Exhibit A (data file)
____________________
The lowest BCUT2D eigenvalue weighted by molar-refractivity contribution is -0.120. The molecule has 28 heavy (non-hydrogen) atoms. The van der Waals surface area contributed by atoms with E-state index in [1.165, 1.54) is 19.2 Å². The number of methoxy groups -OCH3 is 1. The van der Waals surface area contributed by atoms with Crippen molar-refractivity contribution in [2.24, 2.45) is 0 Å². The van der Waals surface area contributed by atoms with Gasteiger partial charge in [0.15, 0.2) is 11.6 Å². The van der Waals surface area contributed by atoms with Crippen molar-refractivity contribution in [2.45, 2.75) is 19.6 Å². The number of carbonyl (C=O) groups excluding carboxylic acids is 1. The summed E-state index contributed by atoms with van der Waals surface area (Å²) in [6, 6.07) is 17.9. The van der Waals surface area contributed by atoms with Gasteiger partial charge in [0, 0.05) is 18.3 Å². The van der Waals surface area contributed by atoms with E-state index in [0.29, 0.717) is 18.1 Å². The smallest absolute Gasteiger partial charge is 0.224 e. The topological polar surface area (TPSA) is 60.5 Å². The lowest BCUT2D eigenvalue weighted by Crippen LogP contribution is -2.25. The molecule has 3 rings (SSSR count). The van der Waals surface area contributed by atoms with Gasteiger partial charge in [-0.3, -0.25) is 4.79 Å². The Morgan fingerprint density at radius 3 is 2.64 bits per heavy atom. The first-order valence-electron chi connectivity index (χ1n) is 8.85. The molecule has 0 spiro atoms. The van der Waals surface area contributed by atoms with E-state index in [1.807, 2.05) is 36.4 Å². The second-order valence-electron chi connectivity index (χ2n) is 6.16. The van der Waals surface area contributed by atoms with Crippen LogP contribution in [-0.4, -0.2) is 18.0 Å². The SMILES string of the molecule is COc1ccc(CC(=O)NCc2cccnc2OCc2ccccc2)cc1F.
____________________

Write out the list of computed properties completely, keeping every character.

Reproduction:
The lowest BCUT2D eigenvalue weighted by molar-refractivity contribution is -0.120. The molecule has 28 heavy (non-hydrogen) atoms. The van der Waals surface area contributed by atoms with E-state index in [1.165, 1.54) is 19.2 Å². The number of methoxy groups -OCH3 is 1. The van der Waals surface area contributed by atoms with Crippen molar-refractivity contribution in [2.24, 2.45) is 0 Å². The van der Waals surface area contributed by atoms with Gasteiger partial charge in [0.15, 0.2) is 11.6 Å². The van der Waals surface area contributed by atoms with Crippen molar-refractivity contribution in [2.45, 2.75) is 19.6 Å². The number of carbonyl (C=O) groups excluding carboxylic acids is 1. The summed E-state index contributed by atoms with van der Waals surface area (Å²) in [6, 6.07) is 17.9. The van der Waals surface area contributed by atoms with Gasteiger partial charge in [0, 0.05) is 18.3 Å². The van der Waals surface area contributed by atoms with E-state index in [0.29, 0.717) is 18.1 Å². The smallest absolute Gasteiger partial charge is 0.224 e. The topological polar surface area (TPSA) is 60.5 Å². The lowest BCUT2D eigenvalue weighted by Crippen LogP contribution is -2.25. The molecule has 3 rings (SSSR count). The van der Waals surface area contributed by atoms with Gasteiger partial charge in [-0.3, -0.25) is 4.79 Å². The Morgan fingerprint density at radius 3 is 2.64 bits per heavy atom. The first-order valence-electron chi connectivity index (χ1n) is 8.85. The molecule has 0 spiro atoms. The van der Waals surface area contributed by atoms with E-state index in [1.807, 2.05) is 36.4 Å². The second-order valence-electron chi connectivity index (χ2n) is 6.16. The van der Waals surface area contributed by atoms with Crippen LogP contribution in [-0.4, -0.2) is 18.0 Å². The SMILES string of the molecule is COc1ccc(CC(=O)NCc2cccnc2OCc2ccccc2)cc1F.